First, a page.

Induction…or Indictment? MY ACCEPTANCE SPEECH FOR THE VERMONT ALPINE RACING ASSOCIATION (VARA) HALL OF FAME BY BILL MCCOLLOM
I’ve been jokingly referring to these ceremonies as my “indict-
ment” rather than induction, and perhaps indictment is more ap-
propriate. It seems that because of my ski racing habit, the adult
behavior police have issued an indictment. They claim that I’m not
meeting my duties as a responsible adult — go figure.
Well, let’s take a look at the charges against me, and see what
you, the jury, as well as Judge Julie, the director of VARA, think of
my purported crimes against adulthood.
It seems I’ve been indicted for:
Charge No. 1: Exhibiting obsessive behavior
Charge No. 2: Having too much fun
Charge No. 3: Overindulging in the pursuit of trivial
Charge No. 4: Associating with minors
Charge No. 5: Having a severely selective memory
In response to these charges, I plead guilty to all of them. But, if
you will bear with me for one moment, I will plead my case.
As to the first charge of exhibiting obsessive behavior, yes, my
basement is stuffed to the gills with ski equipment. And yes, I dis-
appear most weekends, spending tons of money in pursuit of an
activity that can last a minimum of three seconds and a maximum
of only two minutes. It’s true I hang out with others who exhibit simi-
lar perverted symptoms, and talk with them in mind-numbing detail
about what occurred every nanosecond within those two minutes.
That said, I may wince when I’m introduced as that “skier guy;” after
all, I do have plenty of other interests. But I do confess that skiing
has always been my one common denominator, no matter where
I’ve been, what I’ve been doing, or when I’ve been doing it. It’s in
my blood, and I’m grateful for that. Call it obsession, call it passion,
but remember, life would be a dull place without it.
No. 2: Having too much fun. I gleefully plead guilty to this one, and
while I’m at it, I’m also guilty of turning up the car radio too loud AND
even singing off-tune oldies at inappropriate moments. Whether it’s
been teaching school, coaching, writing, or playing sports, I’ve en-
joyed every step of the way. Paraphrasing Robert Frost, I feel fortu-
nate that I’ve been able to combine my vocation with my avocation
— without starving to death in the process. I’ve have had the oppor-
tunity to ski at some of the most beautiful places in the world with
some of the most entertaining companions, and in some instances,
actually get paid to do it. Ah, what a country…
The third charge in my indictment seems to suggest that I play lots
of silly games and sports. I suppose that may be true, but I blame
ski racing for this overindulgence. After all, it’s a tough sport, physically, and you’ve got to do something to keep in shape. I use that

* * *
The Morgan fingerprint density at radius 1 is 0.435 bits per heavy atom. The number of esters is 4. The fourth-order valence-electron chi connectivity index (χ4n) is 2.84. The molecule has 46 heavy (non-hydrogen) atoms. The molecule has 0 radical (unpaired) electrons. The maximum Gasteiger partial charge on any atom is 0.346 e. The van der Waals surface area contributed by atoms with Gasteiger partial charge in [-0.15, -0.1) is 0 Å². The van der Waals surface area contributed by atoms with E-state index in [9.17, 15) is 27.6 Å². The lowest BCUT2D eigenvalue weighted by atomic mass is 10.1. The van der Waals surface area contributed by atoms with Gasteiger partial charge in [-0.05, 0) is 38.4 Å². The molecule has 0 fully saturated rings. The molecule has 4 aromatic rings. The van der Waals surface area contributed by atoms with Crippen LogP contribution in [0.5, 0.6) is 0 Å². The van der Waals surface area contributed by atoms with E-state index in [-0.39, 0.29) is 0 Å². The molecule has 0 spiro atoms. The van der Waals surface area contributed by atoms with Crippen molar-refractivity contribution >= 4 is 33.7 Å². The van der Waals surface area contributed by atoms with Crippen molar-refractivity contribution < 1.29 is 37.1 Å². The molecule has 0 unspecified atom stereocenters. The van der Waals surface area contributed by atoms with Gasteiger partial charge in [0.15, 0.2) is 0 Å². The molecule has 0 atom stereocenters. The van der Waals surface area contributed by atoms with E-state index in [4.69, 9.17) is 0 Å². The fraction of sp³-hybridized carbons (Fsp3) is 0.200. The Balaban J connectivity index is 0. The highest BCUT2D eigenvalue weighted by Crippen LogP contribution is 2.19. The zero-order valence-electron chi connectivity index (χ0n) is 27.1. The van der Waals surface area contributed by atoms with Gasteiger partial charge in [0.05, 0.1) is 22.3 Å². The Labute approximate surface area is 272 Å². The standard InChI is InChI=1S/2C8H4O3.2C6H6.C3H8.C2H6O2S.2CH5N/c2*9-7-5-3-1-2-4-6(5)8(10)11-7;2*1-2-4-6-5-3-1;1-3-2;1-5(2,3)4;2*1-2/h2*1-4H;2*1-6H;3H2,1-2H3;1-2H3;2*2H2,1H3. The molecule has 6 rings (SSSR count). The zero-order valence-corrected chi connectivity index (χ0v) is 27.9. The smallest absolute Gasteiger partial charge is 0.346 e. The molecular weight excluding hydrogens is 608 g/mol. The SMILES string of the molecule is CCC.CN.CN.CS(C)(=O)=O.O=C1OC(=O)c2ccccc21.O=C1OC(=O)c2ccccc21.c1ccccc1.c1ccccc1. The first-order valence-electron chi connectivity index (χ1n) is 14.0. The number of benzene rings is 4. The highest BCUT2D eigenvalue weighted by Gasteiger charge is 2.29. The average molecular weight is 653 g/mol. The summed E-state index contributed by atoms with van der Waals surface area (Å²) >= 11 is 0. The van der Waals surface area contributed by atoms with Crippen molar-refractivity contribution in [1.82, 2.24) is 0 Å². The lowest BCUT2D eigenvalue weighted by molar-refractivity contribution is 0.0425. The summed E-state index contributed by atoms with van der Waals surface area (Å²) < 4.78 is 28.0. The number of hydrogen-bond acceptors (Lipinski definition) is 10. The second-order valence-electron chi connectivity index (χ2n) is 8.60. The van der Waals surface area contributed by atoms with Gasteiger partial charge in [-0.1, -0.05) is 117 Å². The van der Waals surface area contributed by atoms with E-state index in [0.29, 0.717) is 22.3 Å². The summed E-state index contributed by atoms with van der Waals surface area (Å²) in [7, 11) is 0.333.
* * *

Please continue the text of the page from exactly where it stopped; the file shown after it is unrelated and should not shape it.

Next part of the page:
term loosely, because, in the words of that deep-thinking, noted
American philosopher Charles Barkley, “I am no role model.” But
through ski racing I was indoctrinated at an early age to appreciate
the value of my physical well-being. I may be leaking a little oil at
this point, but I try to keep the engine running.
As for the fourth charge, associating with minors, well, yes it’s true.
Actually, Judge Julie, this charge kind of overlaps with “having too
much fun.” Even though there have been times when I’d rather stick
hot daggers into my eyeballs than hear another lame excuse, I’ve
always enjoyed interacting with teens. I also admit that I take from
them as much as I hope I’m giving. For example, I shamelessly tap
into their limitless teenage energy source, which keeps me buzz-
ing for days on end, and I get to learn some very important things.
I can proudly say that I can now identify not only Justin Bieber, but
Snookie, as well. I’m not just sucking up to the jury when I say that
from my perspective, the demise of teen integrity in this country has
been greatly exaggerated.
And to the fifth and final charge of having a selective memory, I
again will have to plead guilty. I can’t remember a darned thing
about all those races I’ve participated in over the past 58 years,
but that doesn’t mean I’ve gone brain dead. I vividly remember the
things that matter, at least to me, such as linking up with a few of
the locals at each mid-Vermont race and skiing in the woods and
hitting all the secret jumps before and after the races. I recently
stumbled across a photo of the top- 10 mid-Vermonters from when I
was in seventh grade and I can still remember every name of those
in that faded yellow picture. I can also warmly recall all the coaches
for whom I’ve skied for over the years; the visionaries who were on
the ground floor of VARA, including Trow Elliman (another VARA
inductee); the leaders of the Eastern and National ACCs, as well
as so many athletes I’ve met who’ve made a profound mark on this
sport. So much of the pleasure that I’ve derived from this sport is
directly related to the people I’ve encountered along the way.
So, Judge Julie, and ladies and gentlemen of the jury, I plead guilty
as charged. But I beg you not judge me too harshly, even though I
show no remorse. As a matter of fact, I’m grateful for all this sport
has given me, and humbled by your recognition. One of these days
I really will figure out what I want to do when I grow up. I’m just not
in a hurry to do so right now.
ILLUSTRATION BY RAND PAUL
SkiRacing.com NOVEMBER 21, 2011 | 71